Scheduling vaccines 'frustrating' without family doctor

Mary Willock's family doctor moved away and now her son, who is one, is going to have to wait until the end of the year to get his 12-month vaccines.

Mary Willock says her 1-year-old son's 12-month vaccines will be delayed by 2 months

When children in Nova Scotia turn 12 months old, they're due for three vaccines: the pneumococcal conjugate vaccine, the meningococcal group C conjugate vaccine and the measles-mumps-rubella-varicella vaccine. (The Associated Press)

Mary Willock's son Ben turns one on Thursday, but he's not going to immediately get his 12-month vaccines because the family doesn't currently have a family doctor.

The Willocks are among the 33,216 Nova Scotians waiting for a new family physician after their doctor moved.

"We're going to be coming into a flu season, a holiday season. … The more you go out in public, [there's] more people around. It's not a good time of year," said Willock, who lives in Eastern Passage. "It's frustrating."

According to the province's health guidelines, when children turn 12 months old, they're due for three vaccines: the pneumococcal conjugate vaccine, the meningococcal group C conjugate vaccine and the measles-mumps-rubella-varicella vaccine.

Late shots

Trying to find out where her son can get his shots has been a source of frustration for Willock. She said there should be a central place to go where parents can find a list of all the walk-in clinics that offer the vaccines.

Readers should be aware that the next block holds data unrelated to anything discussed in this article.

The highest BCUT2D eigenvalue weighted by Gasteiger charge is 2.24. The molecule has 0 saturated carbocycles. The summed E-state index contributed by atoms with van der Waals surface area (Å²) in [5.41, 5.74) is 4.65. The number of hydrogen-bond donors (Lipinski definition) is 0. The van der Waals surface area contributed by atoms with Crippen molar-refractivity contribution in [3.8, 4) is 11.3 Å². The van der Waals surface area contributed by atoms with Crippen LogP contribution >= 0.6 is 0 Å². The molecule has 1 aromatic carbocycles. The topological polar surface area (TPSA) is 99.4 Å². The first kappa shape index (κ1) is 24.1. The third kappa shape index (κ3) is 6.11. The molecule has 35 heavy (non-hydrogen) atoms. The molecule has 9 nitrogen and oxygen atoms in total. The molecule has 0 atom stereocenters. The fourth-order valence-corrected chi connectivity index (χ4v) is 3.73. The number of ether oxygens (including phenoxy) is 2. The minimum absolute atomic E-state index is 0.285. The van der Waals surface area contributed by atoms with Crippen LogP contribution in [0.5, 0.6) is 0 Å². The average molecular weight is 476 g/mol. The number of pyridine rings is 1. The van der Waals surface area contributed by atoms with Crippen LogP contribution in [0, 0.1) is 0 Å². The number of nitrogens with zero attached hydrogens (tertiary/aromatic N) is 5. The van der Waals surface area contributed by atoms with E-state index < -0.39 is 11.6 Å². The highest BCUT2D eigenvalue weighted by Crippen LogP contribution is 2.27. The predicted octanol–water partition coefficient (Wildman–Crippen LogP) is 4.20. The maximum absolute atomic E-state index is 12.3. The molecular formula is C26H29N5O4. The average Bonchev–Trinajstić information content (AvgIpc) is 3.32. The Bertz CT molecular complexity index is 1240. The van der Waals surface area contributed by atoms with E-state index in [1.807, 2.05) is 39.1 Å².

Instead, she said she's had to call around to different walk-in clinics herself.

The earliest Ben could get the shots through her local public health clinic, in nearby Burnside, was Dec. 27, she said. But she's since found a walk-in clinic that can offer the shots next week.

Mary Willock's son Ben turns one on Thursday. (Submitted by Mary Willock)

Ben was also two months late getting his six-month shots.

"We had planned a trip to Ontario, flying, and I was concerned because children are vulnerable," she said. "Their immune systems — there's a schedule for when they should receive them for a reason.

"It made me really apprehensive to be travelling with him, knowing that he hadn't had his vaccines at that time."

Willock's two-year-old daughter managed to get her shots before their doctor moved.

"I would like them to have a family doctor so they can actually start building relationships, start understanding going to the doctor is supposed to be helpful and not shuttling back and forth between people they're not familiar with," she said.

NSHA responds

Nova Scotia's public health offices offer different immunization services across the province for people who can't access them through a family practice, a spokesperson for the Nova Scotia Health Authority told CBC News in an email.

Ways in which the services are provided vary and are based on need in the area, with some offices offering regular clinics and others offering them on an appointment-only basis.

In some instances, public health is able to direct families to practices willing to provide these early childhood vaccinations.

"It is important that any family who has members without a health-care provider registers to find a family practice," said Lesley Mulcahy, a senior communications adviser with public health.

"Once you are able to find a family practice, you can provide your personal immunization record [yellow card] to your doctor to ensure they have your full immunization history."


  • An earlier version of this story said Mary Willock's son, Ben, wouldn't be getting his 12-month vaccines until Dec. 27. She's since found a clinic that will deliver his shots on time.
    Oct 19, 2017 10:44 AM AT

About the Author

Anjuli Patil


Anjuli Patil is a reporter and occasional video journalist with CBC Nova Scotia's digital team.